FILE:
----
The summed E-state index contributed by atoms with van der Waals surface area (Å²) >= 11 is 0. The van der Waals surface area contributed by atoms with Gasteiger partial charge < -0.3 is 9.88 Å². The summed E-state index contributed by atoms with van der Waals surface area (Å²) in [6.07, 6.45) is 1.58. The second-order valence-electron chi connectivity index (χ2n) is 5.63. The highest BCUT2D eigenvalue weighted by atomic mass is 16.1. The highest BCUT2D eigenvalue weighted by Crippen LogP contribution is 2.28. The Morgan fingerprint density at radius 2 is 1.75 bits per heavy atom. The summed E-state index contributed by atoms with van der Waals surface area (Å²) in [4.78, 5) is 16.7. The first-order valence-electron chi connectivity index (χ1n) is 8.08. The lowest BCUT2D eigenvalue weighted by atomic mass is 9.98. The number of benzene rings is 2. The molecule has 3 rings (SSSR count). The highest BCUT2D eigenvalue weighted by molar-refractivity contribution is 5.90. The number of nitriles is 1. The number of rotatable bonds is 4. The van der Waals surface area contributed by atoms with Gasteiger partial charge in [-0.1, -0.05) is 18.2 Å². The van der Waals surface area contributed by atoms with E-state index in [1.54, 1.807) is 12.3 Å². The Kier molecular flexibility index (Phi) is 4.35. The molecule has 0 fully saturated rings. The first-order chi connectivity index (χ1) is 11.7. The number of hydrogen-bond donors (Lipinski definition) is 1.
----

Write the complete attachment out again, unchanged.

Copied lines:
The summed E-state index contributed by atoms with van der Waals surface area (Å²) >= 11 is 0. The van der Waals surface area contributed by atoms with Gasteiger partial charge < -0.3 is 9.88 Å². The summed E-state index contributed by atoms with van der Waals surface area (Å²) in [6.07, 6.45) is 1.58. The second-order valence-electron chi connectivity index (χ2n) is 5.63. The highest BCUT2D eigenvalue weighted by atomic mass is 16.1. The highest BCUT2D eigenvalue weighted by Crippen LogP contribution is 2.28. The Morgan fingerprint density at radius 2 is 1.75 bits per heavy atom. The summed E-state index contributed by atoms with van der Waals surface area (Å²) in [4.78, 5) is 16.7. The first-order valence-electron chi connectivity index (χ1n) is 8.08. The lowest BCUT2D eigenvalue weighted by atomic mass is 9.98. The number of benzene rings is 2. The molecule has 3 rings (SSSR count). The highest BCUT2D eigenvalue weighted by molar-refractivity contribution is 5.90. The number of nitriles is 1. The number of rotatable bonds is 4. The van der Waals surface area contributed by atoms with Gasteiger partial charge in [-0.1, -0.05) is 18.2 Å². The van der Waals surface area contributed by atoms with E-state index in [1.54, 1.807) is 12.3 Å². The Kier molecular flexibility index (Phi) is 4.35. The molecule has 0 fully saturated rings. The first-order chi connectivity index (χ1) is 11.7. The number of hydrogen-bond donors (Lipinski definition) is 1.